Evangeline Lilly is the Marvel savior.
The 38-year-old Canadian actress has become the first actress to get a lead credit on a Marvel Cinematic Universe film – its taken 10 years and 19 films for it to happen – and she admits that once she was handed the first script for the upcoming 20th film, Ant-Man And The Wasp, you couldnt shut me up, so full of ideas was the actress.
Ideas of things to be changed, ideas period, she tells Metro.co.uk, and I had spent enough time on my own contemplating what I wanted and hoped for for this character, and I had clear objectives when creating her and one of those was honouring the original comic books which present her as a hyper feminine character.
Shes a fashion designer, shes graceful and elegant and stingy and not a commander of an army the way Captain Marvel is, and so I wanted to honour that, I wanted to be all of those things.
But of course in the original comic books she was also very sexualised to the nth degree and I did not want that aspect of it, and I feel proud of the results. I feel like we could maintain her femininity through the film without compromising her as nothing but a sex symbol and yet I also think she is still sexy.
Not that the script had her as a sexualised being though, in fact, it was the complete opposite.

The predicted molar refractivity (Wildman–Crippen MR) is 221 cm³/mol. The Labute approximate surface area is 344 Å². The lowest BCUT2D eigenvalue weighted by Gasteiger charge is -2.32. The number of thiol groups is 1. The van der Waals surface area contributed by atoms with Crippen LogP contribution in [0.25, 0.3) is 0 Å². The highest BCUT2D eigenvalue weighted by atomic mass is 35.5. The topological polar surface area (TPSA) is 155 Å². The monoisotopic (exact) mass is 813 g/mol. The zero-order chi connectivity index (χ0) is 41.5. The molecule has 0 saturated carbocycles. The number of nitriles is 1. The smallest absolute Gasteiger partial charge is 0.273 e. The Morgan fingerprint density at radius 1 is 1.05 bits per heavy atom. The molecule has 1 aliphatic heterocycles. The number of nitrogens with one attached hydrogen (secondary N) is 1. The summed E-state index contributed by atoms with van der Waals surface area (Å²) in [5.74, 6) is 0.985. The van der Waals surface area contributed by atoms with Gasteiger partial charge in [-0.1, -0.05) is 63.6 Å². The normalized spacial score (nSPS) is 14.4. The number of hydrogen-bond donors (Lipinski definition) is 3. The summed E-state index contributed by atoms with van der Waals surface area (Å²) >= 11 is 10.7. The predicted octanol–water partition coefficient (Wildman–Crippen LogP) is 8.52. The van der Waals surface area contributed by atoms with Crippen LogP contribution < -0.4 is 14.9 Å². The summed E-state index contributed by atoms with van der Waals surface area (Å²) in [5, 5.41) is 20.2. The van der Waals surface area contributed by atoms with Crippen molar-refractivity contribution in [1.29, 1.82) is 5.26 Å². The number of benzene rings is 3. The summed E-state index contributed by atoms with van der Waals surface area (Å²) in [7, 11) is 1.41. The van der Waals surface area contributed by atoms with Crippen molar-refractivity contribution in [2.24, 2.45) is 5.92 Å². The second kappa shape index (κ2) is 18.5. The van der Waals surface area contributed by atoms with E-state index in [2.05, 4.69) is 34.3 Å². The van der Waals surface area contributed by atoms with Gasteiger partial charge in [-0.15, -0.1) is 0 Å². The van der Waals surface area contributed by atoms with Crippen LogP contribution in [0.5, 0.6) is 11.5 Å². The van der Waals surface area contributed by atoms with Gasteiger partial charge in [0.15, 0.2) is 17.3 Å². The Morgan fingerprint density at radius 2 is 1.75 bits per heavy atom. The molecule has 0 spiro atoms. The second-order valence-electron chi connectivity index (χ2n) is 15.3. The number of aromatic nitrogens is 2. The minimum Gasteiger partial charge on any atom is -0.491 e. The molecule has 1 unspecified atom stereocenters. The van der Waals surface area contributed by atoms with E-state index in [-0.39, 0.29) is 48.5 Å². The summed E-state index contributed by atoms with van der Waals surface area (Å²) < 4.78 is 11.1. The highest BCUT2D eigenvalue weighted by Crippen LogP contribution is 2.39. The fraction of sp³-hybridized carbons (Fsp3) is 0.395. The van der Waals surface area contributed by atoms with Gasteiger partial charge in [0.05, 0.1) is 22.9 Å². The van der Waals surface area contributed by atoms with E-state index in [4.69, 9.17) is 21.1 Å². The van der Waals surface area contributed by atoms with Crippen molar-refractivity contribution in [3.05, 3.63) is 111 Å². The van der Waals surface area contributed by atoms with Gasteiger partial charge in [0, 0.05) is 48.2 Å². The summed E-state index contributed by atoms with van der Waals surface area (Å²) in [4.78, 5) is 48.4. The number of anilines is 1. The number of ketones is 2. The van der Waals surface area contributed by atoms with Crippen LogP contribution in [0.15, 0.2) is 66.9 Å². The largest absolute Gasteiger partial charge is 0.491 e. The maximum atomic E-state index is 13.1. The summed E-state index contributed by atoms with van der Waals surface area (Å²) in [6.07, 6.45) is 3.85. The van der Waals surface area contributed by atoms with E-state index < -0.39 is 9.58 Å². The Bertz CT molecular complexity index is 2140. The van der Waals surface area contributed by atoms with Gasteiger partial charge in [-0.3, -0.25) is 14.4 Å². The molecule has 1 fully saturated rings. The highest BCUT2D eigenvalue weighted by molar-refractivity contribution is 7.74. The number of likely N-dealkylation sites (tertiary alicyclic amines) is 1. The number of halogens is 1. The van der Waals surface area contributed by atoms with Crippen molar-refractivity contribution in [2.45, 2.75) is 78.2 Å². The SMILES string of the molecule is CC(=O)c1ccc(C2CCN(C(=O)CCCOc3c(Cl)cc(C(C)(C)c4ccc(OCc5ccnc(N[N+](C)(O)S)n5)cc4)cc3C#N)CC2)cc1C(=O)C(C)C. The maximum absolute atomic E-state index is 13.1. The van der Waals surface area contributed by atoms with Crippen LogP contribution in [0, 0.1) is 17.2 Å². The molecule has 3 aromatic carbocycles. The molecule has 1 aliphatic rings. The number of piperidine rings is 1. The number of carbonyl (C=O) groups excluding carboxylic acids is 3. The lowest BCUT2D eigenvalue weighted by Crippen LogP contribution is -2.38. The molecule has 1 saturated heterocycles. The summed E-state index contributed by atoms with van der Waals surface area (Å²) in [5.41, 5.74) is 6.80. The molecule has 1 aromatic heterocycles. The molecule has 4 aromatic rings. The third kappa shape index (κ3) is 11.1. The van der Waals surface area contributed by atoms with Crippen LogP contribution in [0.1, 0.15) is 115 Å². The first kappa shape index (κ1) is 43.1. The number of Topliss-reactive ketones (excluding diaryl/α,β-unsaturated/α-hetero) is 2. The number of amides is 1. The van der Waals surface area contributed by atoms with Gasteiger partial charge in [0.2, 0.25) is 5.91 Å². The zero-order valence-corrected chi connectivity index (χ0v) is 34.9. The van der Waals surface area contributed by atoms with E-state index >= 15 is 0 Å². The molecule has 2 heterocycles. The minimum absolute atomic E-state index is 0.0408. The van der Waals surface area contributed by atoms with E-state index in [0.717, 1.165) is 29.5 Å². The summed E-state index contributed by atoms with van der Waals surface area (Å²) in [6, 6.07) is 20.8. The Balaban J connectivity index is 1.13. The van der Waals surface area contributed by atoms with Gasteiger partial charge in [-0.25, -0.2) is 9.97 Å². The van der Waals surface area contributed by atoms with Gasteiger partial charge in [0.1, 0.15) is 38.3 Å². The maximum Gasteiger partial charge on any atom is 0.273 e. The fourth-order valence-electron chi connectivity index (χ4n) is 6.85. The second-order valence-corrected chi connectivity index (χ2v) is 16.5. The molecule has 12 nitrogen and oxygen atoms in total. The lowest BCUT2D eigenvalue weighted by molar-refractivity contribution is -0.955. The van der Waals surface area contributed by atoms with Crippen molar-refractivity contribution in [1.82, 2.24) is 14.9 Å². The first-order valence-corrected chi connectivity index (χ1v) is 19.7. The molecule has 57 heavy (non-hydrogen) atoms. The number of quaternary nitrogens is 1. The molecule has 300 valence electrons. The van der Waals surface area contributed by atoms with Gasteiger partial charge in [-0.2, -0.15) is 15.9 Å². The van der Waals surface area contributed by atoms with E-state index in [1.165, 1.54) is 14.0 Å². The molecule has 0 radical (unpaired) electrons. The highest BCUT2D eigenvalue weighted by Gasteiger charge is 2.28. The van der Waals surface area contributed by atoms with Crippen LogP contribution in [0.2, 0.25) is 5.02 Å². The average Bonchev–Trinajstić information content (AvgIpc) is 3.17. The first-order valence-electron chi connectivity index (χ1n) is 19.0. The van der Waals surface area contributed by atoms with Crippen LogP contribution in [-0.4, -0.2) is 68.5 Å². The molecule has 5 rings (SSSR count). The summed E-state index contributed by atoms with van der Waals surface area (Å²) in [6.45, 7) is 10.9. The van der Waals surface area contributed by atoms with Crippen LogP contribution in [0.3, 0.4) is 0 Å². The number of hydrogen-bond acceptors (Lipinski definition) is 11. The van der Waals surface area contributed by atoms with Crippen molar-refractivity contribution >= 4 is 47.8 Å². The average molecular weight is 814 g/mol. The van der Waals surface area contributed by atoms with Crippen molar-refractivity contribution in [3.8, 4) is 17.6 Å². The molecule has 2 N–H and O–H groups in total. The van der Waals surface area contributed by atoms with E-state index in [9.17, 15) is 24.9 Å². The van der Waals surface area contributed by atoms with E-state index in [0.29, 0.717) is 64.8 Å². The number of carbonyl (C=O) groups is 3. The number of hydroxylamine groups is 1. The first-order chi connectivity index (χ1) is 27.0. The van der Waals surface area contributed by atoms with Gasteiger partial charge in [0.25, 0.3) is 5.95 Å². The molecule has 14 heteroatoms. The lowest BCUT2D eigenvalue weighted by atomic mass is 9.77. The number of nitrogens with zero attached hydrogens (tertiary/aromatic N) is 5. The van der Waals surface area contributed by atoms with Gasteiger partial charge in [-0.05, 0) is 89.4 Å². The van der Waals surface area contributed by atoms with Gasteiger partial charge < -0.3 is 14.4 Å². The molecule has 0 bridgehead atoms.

The thing I was pushing for was more femininity in her, says Lilly.
She was so uber tough, uber capable and strong and powerful that there was, for me, a lack of vulnerability and a lack of grace and elegance and softness I suppose, and especially when I showed up and was shown some of the stunt choreography, I saw something that resembled, to me, a women moving like a man, and I didnt want that to be the case.
When I say a woman moving like a man I should probably clarify, I saw a woman moving in some very quintessentially masculine ways and I wanted to see her move in more quintessentially feminine ways – yes, women can be masculine and men can be feminine – but that was something that I kind of… through the whole thing this is my north star, making sure I recognise her as a feminine women so she is strong because of her femininity and not in spite of it.
The importance of female characters on film and in series as big as the MCU is an ongoing conversation, and discussion turns to whether in many ways, the writing of Wasp as overly masculine has seen women on-screen go too far in some respects, no longer allowed to also be weak or vulnerable.
I think what happens in some ways is unintentionally male producers and directors and writers want to write stories that have women at the helm of them, but theyve been writing the same stories for so long and those are male stories, so what they do is write a male story and put a women in the lead, she offers.
To me, thats not correcting the problem sufficiently. Its certainly a step in the right direction but I would love to see more female stories, female voices and writers and directors, producers, who are creating stories that I recognise.
Ant-Man And The Wasp is out in UK cinemas on 2 August.